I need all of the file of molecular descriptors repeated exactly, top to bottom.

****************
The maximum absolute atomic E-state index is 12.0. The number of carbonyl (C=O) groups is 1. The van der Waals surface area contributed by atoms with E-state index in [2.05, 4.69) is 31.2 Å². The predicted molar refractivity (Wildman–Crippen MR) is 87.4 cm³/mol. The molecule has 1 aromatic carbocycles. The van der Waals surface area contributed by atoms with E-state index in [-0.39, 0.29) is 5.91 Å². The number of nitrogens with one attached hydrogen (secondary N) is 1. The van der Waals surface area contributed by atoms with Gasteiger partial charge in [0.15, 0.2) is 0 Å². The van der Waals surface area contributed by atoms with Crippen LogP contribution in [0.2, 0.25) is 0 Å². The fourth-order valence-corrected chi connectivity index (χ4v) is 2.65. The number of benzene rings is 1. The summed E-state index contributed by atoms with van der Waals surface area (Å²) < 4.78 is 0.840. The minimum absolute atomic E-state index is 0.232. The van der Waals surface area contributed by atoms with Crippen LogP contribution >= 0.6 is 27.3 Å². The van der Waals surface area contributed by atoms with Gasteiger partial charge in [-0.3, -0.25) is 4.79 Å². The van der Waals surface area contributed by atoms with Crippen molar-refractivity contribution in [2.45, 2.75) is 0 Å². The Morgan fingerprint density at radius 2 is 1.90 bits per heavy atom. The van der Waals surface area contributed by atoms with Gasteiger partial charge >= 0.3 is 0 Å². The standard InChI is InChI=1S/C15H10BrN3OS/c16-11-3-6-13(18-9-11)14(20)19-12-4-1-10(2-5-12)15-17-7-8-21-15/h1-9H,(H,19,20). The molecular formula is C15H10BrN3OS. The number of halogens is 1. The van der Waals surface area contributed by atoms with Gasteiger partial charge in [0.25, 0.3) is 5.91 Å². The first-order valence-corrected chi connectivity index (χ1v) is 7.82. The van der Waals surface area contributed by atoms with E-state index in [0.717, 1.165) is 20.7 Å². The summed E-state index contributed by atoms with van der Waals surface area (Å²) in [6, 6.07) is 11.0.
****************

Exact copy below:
The maximum absolute atomic E-state index is 12.0. The number of carbonyl (C=O) groups is 1. The van der Waals surface area contributed by atoms with E-state index in [2.05, 4.69) is 31.2 Å². The predicted molar refractivity (Wildman–Crippen MR) is 87.4 cm³/mol. The molecule has 1 aromatic carbocycles. The van der Waals surface area contributed by atoms with E-state index in [-0.39, 0.29) is 5.91 Å². The number of nitrogens with one attached hydrogen (secondary N) is 1. The van der Waals surface area contributed by atoms with Gasteiger partial charge in [0.15, 0.2) is 0 Å². The van der Waals surface area contributed by atoms with Crippen LogP contribution in [0.2, 0.25) is 0 Å². The fourth-order valence-corrected chi connectivity index (χ4v) is 2.65. The number of benzene rings is 1. The summed E-state index contributed by atoms with van der Waals surface area (Å²) < 4.78 is 0.840. The minimum absolute atomic E-state index is 0.232. The van der Waals surface area contributed by atoms with Crippen LogP contribution >= 0.6 is 27.3 Å². The van der Waals surface area contributed by atoms with Gasteiger partial charge in [-0.3, -0.25) is 4.79 Å². The van der Waals surface area contributed by atoms with Crippen molar-refractivity contribution in [2.45, 2.75) is 0 Å². The Morgan fingerprint density at radius 2 is 1.90 bits per heavy atom. The van der Waals surface area contributed by atoms with Gasteiger partial charge >= 0.3 is 0 Å². The standard InChI is InChI=1S/C15H10BrN3OS/c16-11-3-6-13(18-9-11)14(20)19-12-4-1-10(2-5-12)15-17-7-8-21-15/h1-9H,(H,19,20). The molecular formula is C15H10BrN3OS. The number of halogens is 1. The van der Waals surface area contributed by atoms with Gasteiger partial charge in [0.25, 0.3) is 5.91 Å². The first-order valence-corrected chi connectivity index (χ1v) is 7.82. The van der Waals surface area contributed by atoms with E-state index in [0.717, 1.165) is 20.7 Å². The summed E-state index contributed by atoms with van der Waals surface area (Å²) in [6, 6.07) is 11.0.